Pregnant women with celiac disease were not only at a higher risk of several pregnancy and delivery related complications, but also less likely to have a full-term uncomplicated delivery compared to the cohort without celiac disease.
In the induction trial, guselkumab resulted in a higher rate of clinical remission, as well as symptomatic remission, clinical response, endoscopic improvement, and histo-endoscopic mucosal improvement at week 12.
Guselkumab induction treatment resulted in significantly greater proportions of patients achieving symptomatic remission, clinical response, endoscopy improvement, and histo-endoscopic mucosal improvement at week 12 and symptomatic remission at week 4 compared to placebo.
The lowest screening completion rate was in the colonoscopy invitation group at 14.5% and the patients offered a choice were more likely to complete screening of any kind, compared to either group of patients offered only 1 screening modality.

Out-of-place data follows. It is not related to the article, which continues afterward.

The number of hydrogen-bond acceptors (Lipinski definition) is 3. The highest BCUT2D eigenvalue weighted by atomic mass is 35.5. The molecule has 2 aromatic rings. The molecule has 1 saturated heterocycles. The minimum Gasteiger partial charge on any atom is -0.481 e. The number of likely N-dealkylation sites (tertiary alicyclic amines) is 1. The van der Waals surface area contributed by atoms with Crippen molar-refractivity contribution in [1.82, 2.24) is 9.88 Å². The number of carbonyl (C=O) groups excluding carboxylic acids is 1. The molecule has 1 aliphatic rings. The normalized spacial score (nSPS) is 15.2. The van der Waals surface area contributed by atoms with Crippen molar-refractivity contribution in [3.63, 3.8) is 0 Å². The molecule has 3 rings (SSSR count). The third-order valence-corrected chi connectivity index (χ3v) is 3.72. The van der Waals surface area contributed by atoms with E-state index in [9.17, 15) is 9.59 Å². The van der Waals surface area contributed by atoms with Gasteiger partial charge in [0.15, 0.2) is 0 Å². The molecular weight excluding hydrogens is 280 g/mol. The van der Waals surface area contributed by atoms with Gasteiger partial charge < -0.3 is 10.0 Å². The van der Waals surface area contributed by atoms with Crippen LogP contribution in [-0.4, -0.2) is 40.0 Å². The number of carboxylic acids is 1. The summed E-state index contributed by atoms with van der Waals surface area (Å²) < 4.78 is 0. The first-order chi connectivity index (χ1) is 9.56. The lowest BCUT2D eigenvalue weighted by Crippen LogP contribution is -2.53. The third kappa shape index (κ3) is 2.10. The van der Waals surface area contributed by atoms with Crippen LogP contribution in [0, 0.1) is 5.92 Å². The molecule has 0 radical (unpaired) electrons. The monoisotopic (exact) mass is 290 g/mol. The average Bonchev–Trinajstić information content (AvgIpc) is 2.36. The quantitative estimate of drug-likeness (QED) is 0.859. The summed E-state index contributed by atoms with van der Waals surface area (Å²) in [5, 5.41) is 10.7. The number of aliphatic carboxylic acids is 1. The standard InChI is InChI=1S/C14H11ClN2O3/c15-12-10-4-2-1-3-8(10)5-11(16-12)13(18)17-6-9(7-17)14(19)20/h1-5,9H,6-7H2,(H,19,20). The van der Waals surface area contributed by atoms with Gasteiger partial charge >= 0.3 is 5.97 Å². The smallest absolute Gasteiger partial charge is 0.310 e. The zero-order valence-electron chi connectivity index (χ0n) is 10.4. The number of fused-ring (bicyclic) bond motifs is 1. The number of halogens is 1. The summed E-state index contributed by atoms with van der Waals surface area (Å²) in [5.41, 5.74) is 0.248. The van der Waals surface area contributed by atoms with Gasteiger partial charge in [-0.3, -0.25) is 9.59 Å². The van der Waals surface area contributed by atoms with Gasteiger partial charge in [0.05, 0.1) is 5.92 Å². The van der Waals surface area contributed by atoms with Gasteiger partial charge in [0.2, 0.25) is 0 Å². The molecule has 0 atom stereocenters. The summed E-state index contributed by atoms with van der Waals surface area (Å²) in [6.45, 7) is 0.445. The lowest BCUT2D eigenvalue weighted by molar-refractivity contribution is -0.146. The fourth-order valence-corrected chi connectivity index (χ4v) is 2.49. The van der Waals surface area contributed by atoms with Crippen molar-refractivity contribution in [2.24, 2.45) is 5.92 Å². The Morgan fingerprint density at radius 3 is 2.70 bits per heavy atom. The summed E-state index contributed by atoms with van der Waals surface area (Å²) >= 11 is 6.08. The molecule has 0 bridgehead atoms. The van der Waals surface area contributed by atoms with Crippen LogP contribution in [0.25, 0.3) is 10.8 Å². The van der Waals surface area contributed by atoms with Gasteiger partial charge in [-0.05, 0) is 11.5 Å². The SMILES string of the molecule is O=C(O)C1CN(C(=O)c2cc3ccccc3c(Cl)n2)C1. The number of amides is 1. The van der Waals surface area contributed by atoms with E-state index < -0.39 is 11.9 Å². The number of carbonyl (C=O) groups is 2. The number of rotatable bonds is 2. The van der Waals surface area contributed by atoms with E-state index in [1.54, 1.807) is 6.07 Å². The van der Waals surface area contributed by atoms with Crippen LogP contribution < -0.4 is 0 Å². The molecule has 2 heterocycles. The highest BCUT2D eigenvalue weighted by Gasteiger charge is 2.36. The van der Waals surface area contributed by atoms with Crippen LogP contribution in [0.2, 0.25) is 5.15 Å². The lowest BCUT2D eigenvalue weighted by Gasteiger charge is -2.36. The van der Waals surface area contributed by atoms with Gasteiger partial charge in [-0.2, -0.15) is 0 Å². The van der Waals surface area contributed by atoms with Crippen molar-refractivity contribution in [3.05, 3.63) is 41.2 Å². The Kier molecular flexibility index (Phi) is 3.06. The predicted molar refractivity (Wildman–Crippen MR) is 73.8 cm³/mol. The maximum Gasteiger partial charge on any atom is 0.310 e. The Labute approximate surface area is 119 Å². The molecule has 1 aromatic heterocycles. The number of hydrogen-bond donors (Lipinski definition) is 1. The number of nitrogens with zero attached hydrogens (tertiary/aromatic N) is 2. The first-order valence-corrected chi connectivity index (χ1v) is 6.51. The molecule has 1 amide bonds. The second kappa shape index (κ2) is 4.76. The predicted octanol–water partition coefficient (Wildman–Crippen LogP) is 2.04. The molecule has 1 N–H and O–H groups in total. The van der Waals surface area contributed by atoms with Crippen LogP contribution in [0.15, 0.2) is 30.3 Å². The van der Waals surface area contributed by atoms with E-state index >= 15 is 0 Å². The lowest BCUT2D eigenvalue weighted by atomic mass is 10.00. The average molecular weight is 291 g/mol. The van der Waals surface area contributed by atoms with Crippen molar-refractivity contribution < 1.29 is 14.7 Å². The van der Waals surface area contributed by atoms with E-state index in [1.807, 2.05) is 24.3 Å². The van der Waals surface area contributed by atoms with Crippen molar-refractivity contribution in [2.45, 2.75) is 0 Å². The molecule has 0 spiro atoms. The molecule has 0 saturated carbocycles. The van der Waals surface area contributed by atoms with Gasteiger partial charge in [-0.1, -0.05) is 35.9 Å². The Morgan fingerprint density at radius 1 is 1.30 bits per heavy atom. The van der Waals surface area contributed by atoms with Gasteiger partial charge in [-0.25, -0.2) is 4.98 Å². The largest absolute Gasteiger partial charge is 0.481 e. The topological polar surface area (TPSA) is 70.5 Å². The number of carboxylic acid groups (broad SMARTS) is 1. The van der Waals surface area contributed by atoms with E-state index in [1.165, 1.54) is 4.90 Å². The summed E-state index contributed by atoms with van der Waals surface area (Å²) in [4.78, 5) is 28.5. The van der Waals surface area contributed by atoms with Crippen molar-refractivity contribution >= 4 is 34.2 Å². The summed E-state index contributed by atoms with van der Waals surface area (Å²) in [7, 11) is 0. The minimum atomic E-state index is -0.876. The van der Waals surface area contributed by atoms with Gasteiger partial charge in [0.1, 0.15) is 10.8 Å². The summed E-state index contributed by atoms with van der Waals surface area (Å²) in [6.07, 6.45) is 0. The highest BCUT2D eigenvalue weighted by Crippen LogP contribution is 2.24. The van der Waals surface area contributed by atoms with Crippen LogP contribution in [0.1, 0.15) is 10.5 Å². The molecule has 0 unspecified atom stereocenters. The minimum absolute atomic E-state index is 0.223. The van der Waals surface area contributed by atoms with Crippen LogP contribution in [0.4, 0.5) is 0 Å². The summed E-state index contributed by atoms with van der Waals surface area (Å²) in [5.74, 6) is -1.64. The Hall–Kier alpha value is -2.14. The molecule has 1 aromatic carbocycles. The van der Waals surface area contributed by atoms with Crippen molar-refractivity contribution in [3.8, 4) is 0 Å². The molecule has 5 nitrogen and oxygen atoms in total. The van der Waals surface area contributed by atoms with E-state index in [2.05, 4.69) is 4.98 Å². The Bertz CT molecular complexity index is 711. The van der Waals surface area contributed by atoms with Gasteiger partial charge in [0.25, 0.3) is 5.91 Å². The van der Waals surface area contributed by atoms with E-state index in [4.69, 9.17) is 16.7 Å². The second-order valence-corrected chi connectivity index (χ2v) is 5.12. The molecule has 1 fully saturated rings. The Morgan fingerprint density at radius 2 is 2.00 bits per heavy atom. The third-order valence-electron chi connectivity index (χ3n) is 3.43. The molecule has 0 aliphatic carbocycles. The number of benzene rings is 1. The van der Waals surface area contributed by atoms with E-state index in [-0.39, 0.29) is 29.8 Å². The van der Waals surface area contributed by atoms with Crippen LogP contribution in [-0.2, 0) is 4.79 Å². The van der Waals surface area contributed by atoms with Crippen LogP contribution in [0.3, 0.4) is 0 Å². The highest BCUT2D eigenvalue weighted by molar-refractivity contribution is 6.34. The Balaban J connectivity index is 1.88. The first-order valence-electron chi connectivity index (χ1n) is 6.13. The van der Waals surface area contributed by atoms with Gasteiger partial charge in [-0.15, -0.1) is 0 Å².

The mean number of required reinterventions was significantly lower in the patients who received a direct endoscopic necrosectomy at index session when compared with patients who received the step-up treatment approach.
There was a significant reduction in severity score for diarrhea, constipation, abdominal pain, epigastric pain, bloating, vomiting, and acid reflux in participants who reported digestive problem improvements followed by SIM01 treatment.
Patients with IBD who were treated with advanced therapies who obtained clinical remission had 1.6 times more likely to maintain remission when compared with those who achieved clinical response without remission.
A proportion of patients reported triggering or worsening symptoms after a meal, with the largest proportion experiencing bloating or distention, followed by abdominal pain or discomfort, and epigastric pain.
No statistically significant differences in infusion reaction, serious reaction, or immunogenicity rates were identified between patients switching to an infliximab biosimilar and those who continued treatment on the originator.